“Bone-on-bone” knee pain is a term used to describe a condition where the cartilage in the knee joint has significantly worn down, leading to the bones rubbing against each other during movement. This condition is typically associated with osteoarthritis, which is the most common form of arthritis.
Osteoarthritis is a degenerative joint disease that can develop over time due to age, repetitive knee joint stress, previous injuries, genetics, or obesity. As the cartilage wears away, the joint loses its ability to cushion and protect the bones, leading to pain, stiffness, and decreased range of motion in the knee.
There are four stages to Osteoarthritis:
- Stage 1- Symptoms in this stage are mild, involving minor bone spur pain in the knee. This stage is usually remedied with over the counter (OTC) medications used to relieve discomfort and pain.
- Stage 2- At this stage, minor pain is experienced after walking or running, with joint stiffness and tenderness in the knee area. Knee cartilage remains a healthy size, and the bones are not rubbing or scraping against each other.
- Stage 3- During this moderate stage, the cartilage in the knee begins to narrow, causing discomfort during everyday activities. Pain may be more extreme after running, walking, kneeling or bending. After long periods of sitting, your knee may be stiff upon standing, and it may be difficult to bend or straighten the knee.
- Stage 4- The most severe stage of osteoarthritis, the cartilage in the knee has been significantly reduced or dissipated completely, leaving the joint stiff and likely immobile. The bone-on-bone pain causes great pain when moving the knee joint.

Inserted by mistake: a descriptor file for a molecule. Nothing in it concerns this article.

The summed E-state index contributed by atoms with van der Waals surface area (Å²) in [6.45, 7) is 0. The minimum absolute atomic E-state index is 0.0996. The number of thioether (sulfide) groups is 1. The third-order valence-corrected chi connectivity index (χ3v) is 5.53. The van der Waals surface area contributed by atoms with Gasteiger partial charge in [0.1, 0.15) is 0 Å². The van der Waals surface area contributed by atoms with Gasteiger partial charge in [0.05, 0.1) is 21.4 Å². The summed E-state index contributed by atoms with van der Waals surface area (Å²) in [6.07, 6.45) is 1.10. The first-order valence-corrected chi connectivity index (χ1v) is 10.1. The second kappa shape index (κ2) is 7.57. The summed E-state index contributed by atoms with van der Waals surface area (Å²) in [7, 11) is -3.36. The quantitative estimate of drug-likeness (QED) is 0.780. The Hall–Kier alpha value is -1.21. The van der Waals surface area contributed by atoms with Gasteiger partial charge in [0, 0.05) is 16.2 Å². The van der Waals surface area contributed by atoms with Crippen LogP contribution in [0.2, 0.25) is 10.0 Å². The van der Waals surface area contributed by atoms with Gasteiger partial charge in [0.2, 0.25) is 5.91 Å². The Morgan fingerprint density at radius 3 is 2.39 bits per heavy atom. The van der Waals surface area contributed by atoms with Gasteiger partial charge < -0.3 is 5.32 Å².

It is important to note that diagnostic imaging may appear to show bone on bone, but this is typically not the case. True bone on bone is very rare and often misdiagnosed. When it comes to treating acute or chronic knee pain, knee surgery tends to be a daunting prospect to patients. With many alternatives available, relief can be found without surgical intervention.
Treatment options for bone-on-bone knee pain may include:
1. Pain Management: Corticosteroid injections or hyaluronic acid injections may be used to reduce inflammation and provide temporary relief.
2. Physical Therapy: A physical therapist can recommend exercises to strengthen the muscles around the knee, improving joint stability and function.
3. Occupational Therapy: The goal of occupational therapy is to help individuals maintain independence, improve their ability to perform daily activities, and enhance their overall quality of life.
4. Regenerative Medicine: Regenerative Medicine is an innovative field that focuses on using the body’s natural healing processes to repair and regenerate damaged tissues, including those affected by bone-on-bone knee pain due to osteoarthritis. There are several regenerative medicine treatments that may be considered for managing knee pain caused by osteoarthritis.
5. Activity Modification: The therapist can help you modify your daily activities to reduce joint stress while still maintaining an active lifestyle. They may suggest alternative ways of performing tasks to protect the knee joint.
6. Weight Management: Maintaining a healthy weight can reduce the stress on the knee joint and slow down the progression of osteoarthritis.
7. Assistive Devices: Using a cane or brace can help support the knee and reduce pressure on the joint.
If you are experiencing bone-on-bone knee pain or suspect you may have osteoarthritis, it is crucial to seek medical advice from a qualified healthcare professional. We can properly diagnose the condition through physical examination, imaging tests (such as X-rays or MRI), and consider your medical history. Give us a call today to discuss your options for bone-on-bone knee pain, 908-756-2424.